The first officially named wind storm has hit Scotland. It was called Storm Abigail – A Big Gale – someone at the Met office has a sense of humour. The next one in line will be Storm Barney.
We’re told that the idea of naming our storms, in the same way hurricanes are named, is a device to make the public more aware of them and, therefore, more likely to take appropriate action to avoid damage to ourselves and our property.
There may be another benefit. The media may now stop calling our winter wind storms “hurricanes”.
We might see wind speeds of more than 64 knots, one of the criteria used to define a hurricane, but we don’t have hurricanes in the UK. A hurricane is a tropical revolving storm and we aren’t in the tropics. We do occasionally get the remnants of Atlantic hurricanes and in these cases they will continue to be named as they are now, after the hurricane they once were – “ex-hurricane Kate”, for example.
I don’t think we need to sex up these large extra-tropical storms by calling them hurricanes. Our storm systems are powerful enough in their own right, as we’ve seen with Abigail.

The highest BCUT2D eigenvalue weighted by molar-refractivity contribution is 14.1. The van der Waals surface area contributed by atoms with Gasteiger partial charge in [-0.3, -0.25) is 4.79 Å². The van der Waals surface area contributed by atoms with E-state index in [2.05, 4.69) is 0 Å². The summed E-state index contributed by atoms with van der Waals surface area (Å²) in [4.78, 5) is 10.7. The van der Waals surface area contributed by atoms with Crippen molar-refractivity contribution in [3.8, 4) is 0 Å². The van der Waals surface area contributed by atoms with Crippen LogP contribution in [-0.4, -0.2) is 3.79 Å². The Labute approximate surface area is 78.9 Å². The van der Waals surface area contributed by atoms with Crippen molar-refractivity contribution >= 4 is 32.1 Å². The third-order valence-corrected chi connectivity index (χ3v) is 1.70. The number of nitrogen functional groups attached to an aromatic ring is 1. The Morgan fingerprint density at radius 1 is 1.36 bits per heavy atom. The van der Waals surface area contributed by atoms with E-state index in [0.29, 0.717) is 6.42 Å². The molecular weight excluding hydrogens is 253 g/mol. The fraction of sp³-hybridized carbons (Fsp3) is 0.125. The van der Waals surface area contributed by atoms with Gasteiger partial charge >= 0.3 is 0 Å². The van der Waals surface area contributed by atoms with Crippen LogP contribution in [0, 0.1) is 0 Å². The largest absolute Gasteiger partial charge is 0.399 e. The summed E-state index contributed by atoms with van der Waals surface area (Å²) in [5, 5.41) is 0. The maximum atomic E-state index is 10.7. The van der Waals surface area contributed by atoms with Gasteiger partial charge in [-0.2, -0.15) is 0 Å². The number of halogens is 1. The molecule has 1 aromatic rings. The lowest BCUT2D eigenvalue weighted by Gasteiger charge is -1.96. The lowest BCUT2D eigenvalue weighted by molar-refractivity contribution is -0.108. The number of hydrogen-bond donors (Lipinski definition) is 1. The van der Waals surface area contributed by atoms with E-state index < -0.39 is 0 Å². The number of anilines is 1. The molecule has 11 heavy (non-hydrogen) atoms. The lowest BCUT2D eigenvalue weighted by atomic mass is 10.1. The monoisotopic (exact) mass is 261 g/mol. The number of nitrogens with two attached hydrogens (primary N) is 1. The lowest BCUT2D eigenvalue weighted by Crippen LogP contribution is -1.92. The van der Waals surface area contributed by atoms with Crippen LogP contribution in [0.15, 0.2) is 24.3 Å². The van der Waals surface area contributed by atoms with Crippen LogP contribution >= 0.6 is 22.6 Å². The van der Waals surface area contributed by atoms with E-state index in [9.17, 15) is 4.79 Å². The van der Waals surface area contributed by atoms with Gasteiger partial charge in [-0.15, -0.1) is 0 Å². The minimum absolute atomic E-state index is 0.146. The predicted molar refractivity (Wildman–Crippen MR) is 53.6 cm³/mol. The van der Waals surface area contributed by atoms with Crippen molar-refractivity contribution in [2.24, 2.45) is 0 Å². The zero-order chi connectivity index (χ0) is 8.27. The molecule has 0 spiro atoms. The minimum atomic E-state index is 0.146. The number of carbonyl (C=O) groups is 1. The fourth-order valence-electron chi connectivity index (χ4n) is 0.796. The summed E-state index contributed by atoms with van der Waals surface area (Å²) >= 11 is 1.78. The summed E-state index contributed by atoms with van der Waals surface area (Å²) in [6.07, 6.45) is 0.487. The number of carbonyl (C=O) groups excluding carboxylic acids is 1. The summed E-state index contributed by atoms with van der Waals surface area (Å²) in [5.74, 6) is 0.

Hurricanes (or typhoons or tropical cyclones depending on where you are in the tropics) are quite different to extra-tropical storms. For a start they don’t have associated fronts. They have a warm core; they develop over warm water. Our storms have a cold core; they form over cold water. Hurricanes are very symmetrical and have a calm, well defined, eye. They break up quickly when encountering cold water or land. Hurricanes are more powerful, generally, but smaller in size than extra-tropical storms.